Are you sure you are talking about intonation or action? Because all you have to do to intonate a guitar is to tune the string open and then make sure it is tuned to the same note one octave higer(the 12th fret). If you mean action(how far the strings are off the neck) you'll need the bridge saddle filled down a few millimeters. Hope this helps. [​IMG]

    Brion
     
  10. Michael Pineo

    Michael Pineo Stunt Coordinator

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    Right. The problem arises when you cannot get the twelfth fret and the 12th fret harmonic to be in tune at the same time. That is where intonation comes into play. I can tune the guitar so that the 12th fretted note sounds right on a particular string. Then I can tune the 12th fret harmonic so that it is in tune, but then the 12th fret note is out of tune (and so on and so on). With my electric guitars I can simply adjust the saddles for each string to make sure that the distance from the saddle to the nut is correct. On this particular acoustic guitar, the saddle is one piece of plastic, so each string can not be adjusted separately. Action does have an affect on intonation, so I have been considering filing down the saddle, but it will have to be trial and error for each string, so I am not sure if that much work make sense on a $25 guitar.

    Thanks for the ideas everyone!

    MikeP
     
  11. Carlo Medina

    Carlo Medina Executive Producer

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    Rather than filing down the saddle, you can also adjust the truss rod (if it's adjustable on your model). Just a quarter turn tighter can make a huge difference...

    And truss rod adjustments can affect intonation, which is why they caution not to rely too much on truss rods to adjust action. You can modify action slightly by turning the rod tighter or looser 1/8-1/2 of a turn, but any more than that and you really should look at adjusting the height of the nut or bridge.
     
  12. Michael Pineo

    Michael Pineo Stunt Coordinator

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    Thanks Carlo! I'll check that out when I get home tonight.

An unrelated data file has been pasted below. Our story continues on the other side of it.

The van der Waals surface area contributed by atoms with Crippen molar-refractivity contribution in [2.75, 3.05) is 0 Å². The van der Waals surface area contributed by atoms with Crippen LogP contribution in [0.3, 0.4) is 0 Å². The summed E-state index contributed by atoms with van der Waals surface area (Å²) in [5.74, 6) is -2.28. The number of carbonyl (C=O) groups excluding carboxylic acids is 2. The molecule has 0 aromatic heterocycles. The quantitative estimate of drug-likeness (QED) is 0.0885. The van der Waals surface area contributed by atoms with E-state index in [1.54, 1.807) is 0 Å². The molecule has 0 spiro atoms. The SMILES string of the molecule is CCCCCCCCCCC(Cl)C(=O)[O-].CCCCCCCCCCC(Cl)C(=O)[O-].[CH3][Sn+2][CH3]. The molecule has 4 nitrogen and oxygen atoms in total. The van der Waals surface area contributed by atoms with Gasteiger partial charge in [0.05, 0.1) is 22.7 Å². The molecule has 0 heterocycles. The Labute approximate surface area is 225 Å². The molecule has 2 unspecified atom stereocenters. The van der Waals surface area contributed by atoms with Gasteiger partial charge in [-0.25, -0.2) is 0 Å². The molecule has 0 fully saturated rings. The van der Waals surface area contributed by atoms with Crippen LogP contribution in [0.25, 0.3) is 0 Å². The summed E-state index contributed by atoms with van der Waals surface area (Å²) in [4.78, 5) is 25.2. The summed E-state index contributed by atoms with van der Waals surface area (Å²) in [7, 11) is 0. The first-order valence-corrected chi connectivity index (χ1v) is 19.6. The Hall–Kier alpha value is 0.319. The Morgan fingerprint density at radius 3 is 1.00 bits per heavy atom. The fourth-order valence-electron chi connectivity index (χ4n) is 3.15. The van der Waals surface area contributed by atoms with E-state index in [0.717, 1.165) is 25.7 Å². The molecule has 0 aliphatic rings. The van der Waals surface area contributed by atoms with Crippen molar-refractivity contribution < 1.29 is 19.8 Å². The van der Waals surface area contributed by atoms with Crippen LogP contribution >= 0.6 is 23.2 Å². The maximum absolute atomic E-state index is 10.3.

MikeP
     
  13. Tim Hoover

    Tim Hoover Screenwriter

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    Michael - something like a compensating saddle should help intonation matters somewhat. One of the guys at Rotosound gave me this lengthy speil about how, due to the obvious differences in string gauges, they will not all stretch at the same rate, thus affecting intonation somewhat. A compensating saddle, with its offset saddles for each string, ummm.....compensates for this [​IMG]

    LOL...I don't know how scientifically accurate that is, but the compensating saddle does seem to help a bit. And, it only costs a buck or two...
     
  14. Tim Hoover

    Tim Hoover Screenwriter

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    I just asked a buddy of mine, who is a guitar tech w/ Staind, and here is his advice:

    He said that most intonation problems can be removed through careful adjustment of the truss rod in the neck, although larger problems may require popping off the nut or saddle and shimming them. Shimming the saddle is obviously easier as it's not glued down [​IMG]

    He also adds that the 1/2 scale guitar may never have complete intonation. He says that the longer the scale length, the easier it is to get proper intonation. FWIW...
     
  15. Michael Pineo

    Michael Pineo Stunt Coordinator

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    Thanks for the info Tim! I'll look for more info on the compensating saddle.

    I kind of thought the smaller scale of the guitar might adversely affect the intonation, but I hope to at least get it to an acceptable level. It is really bad right now. Even chords in the same position are off (I can tune the guitar to give me a nice open G Maj and the open Em will be out of tune).

    Thanks again!

    MikeP
     
  16. Carlo Medina

    Carlo Medina Executive Producer

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    This may also be (in addition to intonation problems) a fretwear problem, or fret misalignment, or scale length issues (as in the frets aren't all properly spaced) since they used an odd scale length.

    Well for $25, at least it plays! [​IMG]
     
  17. Tim Hoover

    Tim Hoover Screenwriter

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    Michael - for another suggestion, simply have the action adjusted. It's possible that it's rather high and fretting the chords is throwing some of the strings sharp. It might be a tradeoff between good intonation and excessive buzzing, though. Another something to look into.

    Carlo - LOL...me too, although I kinda DO have my own guitar tech. Whenever my friend is off the road, I ply him with beer to come check out all my guitars. I'm just hoping the Staind guys teach him about drums. I for one would be extremely happy if I never had to tune another tom again......
     
  18. Michael Pineo

    Michael Pineo Stunt Coordinator

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    That's pretty much what I was thinking [​IMG]

    Thanks for all of the responses guys. It's pretty impressive that you can ask just about anything here and someone will have an answer.

    Unfortunately, my wife wrapped the guitar, so I'll have to wait until after my daughter opens it tomorrow to do anything with it. IIRC, the action was a bit high, so maybe just that adjustment will improve the intonation a bit.

    Well, Merry Christmas, or Happy Festivus, or whatever everyone celebrates!

    MikeP